A Quick Guide to the EU Summit | Europe| News and current affairs from around the continent | DW | 15.06.2005
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A Quick Guide to the EU Summit

Fears are growing that the European Union summit on Thursday and Friday in Brussels will not resolve the bloc's most pressing problems. DW-WORLD explains the two issues the heads of government and state will tackle.


What's at stake for Europe's future?

The Budget

The summit will aim to agree on the EU's budgetary framework for 2007-2012. The so-called net contributors -- including Germany, the Netherlands and Sweden -- which put more into the EU coffers than they get back, want to cut their payments and limit spending to no more than one percent of the bloc's gross national income.

In the run-up to the summit, Britain has come under fire from EU leaders headed by French President Jacques Chirac for refusing to freeze the rebate it negotiated in 1984, when it was the bloc's poorest member. Currently, the rebate totals an average of 4.6 billion euros ($5.55 billion) annually, and almost 10 percent of it is now paid by the poorer EU members from eastern Europe who joined last year. British Prime Minister Tony Blair has been adamant that his country will not give way on the rebate unless agriculture subsidies, from which Britain hardly profits, are subjected to drastic cuts. France's Chirac has categorically ruled out any reduction in the subsidies, which his country's farmers rely on.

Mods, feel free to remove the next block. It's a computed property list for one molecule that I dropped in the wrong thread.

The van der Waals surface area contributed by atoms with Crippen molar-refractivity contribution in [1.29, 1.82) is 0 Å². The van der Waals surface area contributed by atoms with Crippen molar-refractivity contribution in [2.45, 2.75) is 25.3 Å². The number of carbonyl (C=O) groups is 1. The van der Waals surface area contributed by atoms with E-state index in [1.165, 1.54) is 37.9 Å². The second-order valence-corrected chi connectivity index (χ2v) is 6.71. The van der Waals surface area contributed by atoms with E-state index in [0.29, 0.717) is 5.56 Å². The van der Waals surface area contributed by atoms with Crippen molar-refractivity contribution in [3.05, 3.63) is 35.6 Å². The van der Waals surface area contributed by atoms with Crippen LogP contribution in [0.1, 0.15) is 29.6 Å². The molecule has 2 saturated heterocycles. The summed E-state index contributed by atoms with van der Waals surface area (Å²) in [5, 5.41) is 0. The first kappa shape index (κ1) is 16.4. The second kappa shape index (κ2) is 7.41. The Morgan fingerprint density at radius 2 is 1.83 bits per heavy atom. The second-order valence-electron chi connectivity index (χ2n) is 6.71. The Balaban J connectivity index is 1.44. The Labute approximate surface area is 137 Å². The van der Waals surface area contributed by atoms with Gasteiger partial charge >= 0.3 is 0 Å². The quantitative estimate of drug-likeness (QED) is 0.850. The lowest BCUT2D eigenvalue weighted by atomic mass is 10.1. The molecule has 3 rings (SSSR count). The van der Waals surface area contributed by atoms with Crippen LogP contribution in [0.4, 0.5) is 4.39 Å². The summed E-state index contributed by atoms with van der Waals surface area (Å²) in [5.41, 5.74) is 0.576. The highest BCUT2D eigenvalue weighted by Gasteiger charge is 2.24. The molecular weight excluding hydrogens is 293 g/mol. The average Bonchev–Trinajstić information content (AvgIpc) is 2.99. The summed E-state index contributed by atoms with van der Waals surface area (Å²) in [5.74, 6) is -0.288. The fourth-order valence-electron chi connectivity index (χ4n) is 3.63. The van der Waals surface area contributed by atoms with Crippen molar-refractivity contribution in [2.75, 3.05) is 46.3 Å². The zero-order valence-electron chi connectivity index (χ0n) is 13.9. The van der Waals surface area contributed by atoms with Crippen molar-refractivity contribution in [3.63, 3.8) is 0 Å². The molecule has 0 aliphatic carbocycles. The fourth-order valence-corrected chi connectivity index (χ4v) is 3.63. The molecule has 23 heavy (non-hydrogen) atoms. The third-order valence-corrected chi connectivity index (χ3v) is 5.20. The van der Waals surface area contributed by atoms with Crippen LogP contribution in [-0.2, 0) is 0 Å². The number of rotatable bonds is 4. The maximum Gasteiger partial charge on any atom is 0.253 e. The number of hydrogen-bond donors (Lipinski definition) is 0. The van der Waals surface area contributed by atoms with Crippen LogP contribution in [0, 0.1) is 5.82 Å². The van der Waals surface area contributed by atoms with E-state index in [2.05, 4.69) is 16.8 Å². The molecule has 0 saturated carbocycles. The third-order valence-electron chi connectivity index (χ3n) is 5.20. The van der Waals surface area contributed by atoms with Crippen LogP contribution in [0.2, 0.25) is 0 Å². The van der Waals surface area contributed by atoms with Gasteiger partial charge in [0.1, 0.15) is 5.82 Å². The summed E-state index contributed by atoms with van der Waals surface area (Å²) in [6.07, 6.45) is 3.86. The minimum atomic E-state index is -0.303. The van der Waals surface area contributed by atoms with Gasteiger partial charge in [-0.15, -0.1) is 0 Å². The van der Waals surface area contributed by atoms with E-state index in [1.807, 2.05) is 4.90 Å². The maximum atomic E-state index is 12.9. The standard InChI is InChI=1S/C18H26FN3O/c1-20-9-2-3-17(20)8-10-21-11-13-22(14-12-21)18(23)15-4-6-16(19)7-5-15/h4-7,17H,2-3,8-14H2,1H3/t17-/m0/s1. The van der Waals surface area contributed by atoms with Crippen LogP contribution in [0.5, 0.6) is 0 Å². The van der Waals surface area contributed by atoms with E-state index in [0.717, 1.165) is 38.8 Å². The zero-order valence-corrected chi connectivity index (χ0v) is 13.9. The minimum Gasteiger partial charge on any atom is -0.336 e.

The European Constitution

The EU leaders will also debate what to do about the bloc constitution in the wake of French and Dutch rejection of the document in May 29 and June 1 referendums. The constitution was meant to help combat the unwieldy decision-making process in the enlarged bloc of 25 countries and 455 million people. It cannot be ratified without approval from all EU states.

The summit participants may decide the treaty can't be ratified at all or call member states to go ahead with votes to see what the final results bring. Several EU leaders have called for the ratification process to be extended beyond the two-year period originally foreseen; it was initially expected to be implemented in November 2006. The leaders could also indefinitely delay ratification. It's unlikely they will decide to renegotiate the treaty, as its drafting was a long and difficult process the first time round.

Observers warn that the summit might not result in any progress at all.

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